By John Lirinic The Walrus What are the responsibilities of archaeologists to

By john lirinic the walrus what are the

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By John Lirinic, The Walrus - What are the responsibilities of archaeologists to descendent communities? Grace Islet: on Salt springs island, kayakers found human remains, owner had to pay for archaeologists to come in and investigate. Owner was told he could not build on this land as steps were required. ** dead man islands ** common findings around the area Anthropology WEEK 4, CLASS 1 Empires in the Americas: The Inka and Aztec States - Both led by kings through hereditary Tawantinsuyu ‘Land of the Four Quarters’ (INKA EMPIRE) Largest in terms of Geography 4000 KMS North to South - Late Horizon - AD 1438 - 1534 ? (Horizon periods- particular style/culture/doing things that spreads over a time period, like Inka ceramics) - Cuzco - Huge + rapid expansion within the 100 years. - More of a ‘territorial empire’ different leaders in provincial areas, state sponsored art Aztec Empire - The Mexica - Postclassic - AD 1200 to 1519 - Not a CONTINUOUS empire, some areas ruled by others - Population: 3-5 million, whole area with other groups.. 25 million people possibly - NOT a territorial state, but a HEGEMONIC empire (does not have direct control of its incorporating provinces in its empire, indirect role through tribute systems. - Marketplaces EMPIRE : - Expansive state with population in the MILLIONS. - Bigger than states, large, - Established through military conquest + domination of other societies - Central administration, supported by tribute + taxes - Internal diversity (culture, economy, ecology) MUMMIFIED RULERS: - Split inheritance - New ruler formed new lineage/panaca
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- Need for new territory ? Acrhaeological correlates of Empires: Criteria for identifying empires archaeologically? 1. Large, complex capital city with material displays of imperial ideology (markets, storage, crafts, religion) Imperial Stamp- geometrical shapes on ceramics 2. Economic exchange between capital + provinces (trade, people, asymmetrical *more going INTO capital then going out** 3. Political control of provinces 4. Influence beyond their borders Rise + Growth of the Inka Empire: - Expansion began in AD 1438 - Ends in 132, SPANISH ARRIVE - Believed to have arrived through cave, Manco Inka + Mama Ocollo- they have a son named Sinchi Roca - Less than 100 years - 10 million people or more Inka Capital: - Cuzco (roads are umbilical cord, connecting to bellybutton of the city *Cuzco) - Inka by blood (original high class/status Inka families) - Inka by privilege (descendants of local lords surrounding areas) - Most sacred temple- Coricancha * rounded architecture - showing the importance of the site, dedicated to God Inti (Sun God) Intensive Agriculture: - Terraces, Pisac, near Cuzco - Potatoes, Quinoa, - Animals, llamas and alpacas, - Land: Kings land, Temple or religious Land, ayllu Land (lineages) - Labour tax: assigned to community, rather than individuals. Each community provides so many days of labour to the state, IE; males building roads, terraces, agriculture duties, military duties. Females; weave, agriculture, brew beer. Mit’a ( just need to provide yourself, the state provides the good) which means storage in the state becomes a BIG DEAL. Store houses - Mitmaq- picked up whole communities and moved them to other places in the empire, IE if you were going to revolt, they would move you to a place where you could not, or to move communities into more productive areas. PERMANENTLY MOVED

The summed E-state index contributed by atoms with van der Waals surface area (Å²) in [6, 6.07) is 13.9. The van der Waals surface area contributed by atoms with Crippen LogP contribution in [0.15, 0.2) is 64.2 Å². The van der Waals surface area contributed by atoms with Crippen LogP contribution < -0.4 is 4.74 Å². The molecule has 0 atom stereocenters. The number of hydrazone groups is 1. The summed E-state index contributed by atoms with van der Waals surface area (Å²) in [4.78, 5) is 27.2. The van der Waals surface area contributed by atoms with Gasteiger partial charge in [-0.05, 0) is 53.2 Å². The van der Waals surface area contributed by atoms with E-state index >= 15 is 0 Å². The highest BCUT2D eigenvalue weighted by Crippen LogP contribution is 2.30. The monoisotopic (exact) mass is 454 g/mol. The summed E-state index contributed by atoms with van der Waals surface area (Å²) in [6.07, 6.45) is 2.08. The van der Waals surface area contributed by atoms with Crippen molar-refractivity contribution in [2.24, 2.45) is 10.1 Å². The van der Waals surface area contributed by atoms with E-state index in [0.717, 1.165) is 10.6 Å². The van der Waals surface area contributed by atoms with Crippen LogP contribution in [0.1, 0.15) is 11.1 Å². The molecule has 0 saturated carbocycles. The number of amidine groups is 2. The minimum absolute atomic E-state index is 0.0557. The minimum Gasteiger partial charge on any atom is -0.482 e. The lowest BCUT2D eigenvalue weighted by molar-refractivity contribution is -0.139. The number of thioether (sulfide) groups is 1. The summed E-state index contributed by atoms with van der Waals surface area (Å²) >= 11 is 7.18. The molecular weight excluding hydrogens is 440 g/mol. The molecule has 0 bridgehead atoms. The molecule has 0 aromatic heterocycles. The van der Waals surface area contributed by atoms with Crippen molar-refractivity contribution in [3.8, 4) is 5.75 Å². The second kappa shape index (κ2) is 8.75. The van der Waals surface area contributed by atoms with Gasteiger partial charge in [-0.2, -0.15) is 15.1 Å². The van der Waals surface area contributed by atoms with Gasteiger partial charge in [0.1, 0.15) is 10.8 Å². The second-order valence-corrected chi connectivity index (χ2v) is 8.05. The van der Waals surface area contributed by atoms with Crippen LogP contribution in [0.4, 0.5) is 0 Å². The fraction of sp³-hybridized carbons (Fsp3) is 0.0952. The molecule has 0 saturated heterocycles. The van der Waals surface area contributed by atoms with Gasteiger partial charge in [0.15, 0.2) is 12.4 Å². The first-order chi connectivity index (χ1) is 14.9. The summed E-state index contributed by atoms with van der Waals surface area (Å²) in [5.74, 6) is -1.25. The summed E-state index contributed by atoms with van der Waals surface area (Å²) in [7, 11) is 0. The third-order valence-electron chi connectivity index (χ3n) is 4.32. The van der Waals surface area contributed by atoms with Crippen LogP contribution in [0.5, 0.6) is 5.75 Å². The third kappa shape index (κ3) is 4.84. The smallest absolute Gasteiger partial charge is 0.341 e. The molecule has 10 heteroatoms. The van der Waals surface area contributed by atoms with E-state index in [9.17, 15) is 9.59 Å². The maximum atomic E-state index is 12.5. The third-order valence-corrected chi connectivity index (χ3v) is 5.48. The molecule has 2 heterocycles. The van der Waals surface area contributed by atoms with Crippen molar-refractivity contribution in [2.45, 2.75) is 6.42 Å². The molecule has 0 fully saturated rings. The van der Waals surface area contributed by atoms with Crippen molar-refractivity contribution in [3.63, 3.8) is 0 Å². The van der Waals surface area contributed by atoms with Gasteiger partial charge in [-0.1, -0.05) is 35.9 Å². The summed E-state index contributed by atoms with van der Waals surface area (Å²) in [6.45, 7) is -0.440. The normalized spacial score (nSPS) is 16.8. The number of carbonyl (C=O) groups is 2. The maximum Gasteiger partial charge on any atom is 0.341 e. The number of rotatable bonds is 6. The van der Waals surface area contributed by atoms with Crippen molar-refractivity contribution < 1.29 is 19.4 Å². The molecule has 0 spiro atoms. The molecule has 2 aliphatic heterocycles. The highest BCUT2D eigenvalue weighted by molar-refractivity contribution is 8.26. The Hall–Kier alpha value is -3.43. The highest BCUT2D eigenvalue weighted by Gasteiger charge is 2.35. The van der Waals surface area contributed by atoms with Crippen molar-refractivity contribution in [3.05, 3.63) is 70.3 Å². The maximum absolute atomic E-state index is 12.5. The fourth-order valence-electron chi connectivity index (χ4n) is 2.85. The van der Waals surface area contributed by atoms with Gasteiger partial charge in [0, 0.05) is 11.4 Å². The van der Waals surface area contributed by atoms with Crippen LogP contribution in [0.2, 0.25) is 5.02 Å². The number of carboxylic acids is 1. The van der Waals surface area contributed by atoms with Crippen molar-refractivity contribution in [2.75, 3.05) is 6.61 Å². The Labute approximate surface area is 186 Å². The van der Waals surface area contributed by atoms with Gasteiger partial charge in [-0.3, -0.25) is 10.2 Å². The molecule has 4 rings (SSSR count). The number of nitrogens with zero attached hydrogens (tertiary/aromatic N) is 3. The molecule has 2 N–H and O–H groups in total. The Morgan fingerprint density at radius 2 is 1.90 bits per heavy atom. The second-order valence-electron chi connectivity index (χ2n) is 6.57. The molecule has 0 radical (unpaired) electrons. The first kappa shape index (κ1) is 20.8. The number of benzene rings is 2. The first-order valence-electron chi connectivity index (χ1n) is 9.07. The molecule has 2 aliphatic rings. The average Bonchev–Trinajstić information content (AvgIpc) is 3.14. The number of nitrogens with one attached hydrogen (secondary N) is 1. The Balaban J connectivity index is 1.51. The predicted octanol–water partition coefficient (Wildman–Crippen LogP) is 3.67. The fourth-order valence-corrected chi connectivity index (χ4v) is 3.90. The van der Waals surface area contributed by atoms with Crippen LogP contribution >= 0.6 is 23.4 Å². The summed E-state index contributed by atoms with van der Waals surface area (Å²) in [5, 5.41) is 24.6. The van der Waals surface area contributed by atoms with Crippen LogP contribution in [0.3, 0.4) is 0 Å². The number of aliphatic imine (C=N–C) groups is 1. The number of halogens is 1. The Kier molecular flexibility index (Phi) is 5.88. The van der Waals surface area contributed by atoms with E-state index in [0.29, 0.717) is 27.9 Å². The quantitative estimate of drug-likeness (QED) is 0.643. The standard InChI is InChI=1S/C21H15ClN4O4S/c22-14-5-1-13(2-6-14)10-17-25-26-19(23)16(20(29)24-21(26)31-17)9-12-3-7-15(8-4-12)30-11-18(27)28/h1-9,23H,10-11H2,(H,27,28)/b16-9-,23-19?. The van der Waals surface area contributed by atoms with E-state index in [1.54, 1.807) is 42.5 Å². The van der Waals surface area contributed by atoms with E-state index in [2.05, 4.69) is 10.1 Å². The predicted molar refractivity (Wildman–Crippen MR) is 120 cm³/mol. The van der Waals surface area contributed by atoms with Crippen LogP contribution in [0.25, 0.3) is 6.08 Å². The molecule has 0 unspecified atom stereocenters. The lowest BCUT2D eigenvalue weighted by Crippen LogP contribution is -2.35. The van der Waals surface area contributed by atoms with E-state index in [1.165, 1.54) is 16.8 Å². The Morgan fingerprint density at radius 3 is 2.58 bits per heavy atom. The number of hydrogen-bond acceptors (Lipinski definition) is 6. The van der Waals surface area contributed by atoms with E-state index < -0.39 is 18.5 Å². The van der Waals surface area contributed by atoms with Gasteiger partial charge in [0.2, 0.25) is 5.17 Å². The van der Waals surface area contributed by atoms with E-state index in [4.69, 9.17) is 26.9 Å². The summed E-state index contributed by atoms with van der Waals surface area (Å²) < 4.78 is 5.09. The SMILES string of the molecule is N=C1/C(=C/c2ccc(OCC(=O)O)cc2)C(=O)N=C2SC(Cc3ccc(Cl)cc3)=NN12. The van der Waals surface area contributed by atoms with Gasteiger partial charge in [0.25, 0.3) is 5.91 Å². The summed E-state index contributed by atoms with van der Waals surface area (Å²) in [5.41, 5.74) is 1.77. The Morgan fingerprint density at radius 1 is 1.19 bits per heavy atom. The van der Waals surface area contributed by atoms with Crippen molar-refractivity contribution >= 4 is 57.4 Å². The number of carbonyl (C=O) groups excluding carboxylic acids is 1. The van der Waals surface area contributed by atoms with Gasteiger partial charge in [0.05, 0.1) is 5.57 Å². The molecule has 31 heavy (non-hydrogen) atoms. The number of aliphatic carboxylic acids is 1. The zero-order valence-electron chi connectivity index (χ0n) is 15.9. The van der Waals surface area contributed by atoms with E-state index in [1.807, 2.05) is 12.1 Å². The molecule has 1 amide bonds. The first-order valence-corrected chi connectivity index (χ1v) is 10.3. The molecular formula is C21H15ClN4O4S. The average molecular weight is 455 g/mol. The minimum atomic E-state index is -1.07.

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  • Fall '19
  • Aztec, Radiocarbon dating, Mexico City, Models of migration to the New World, Clovis culture

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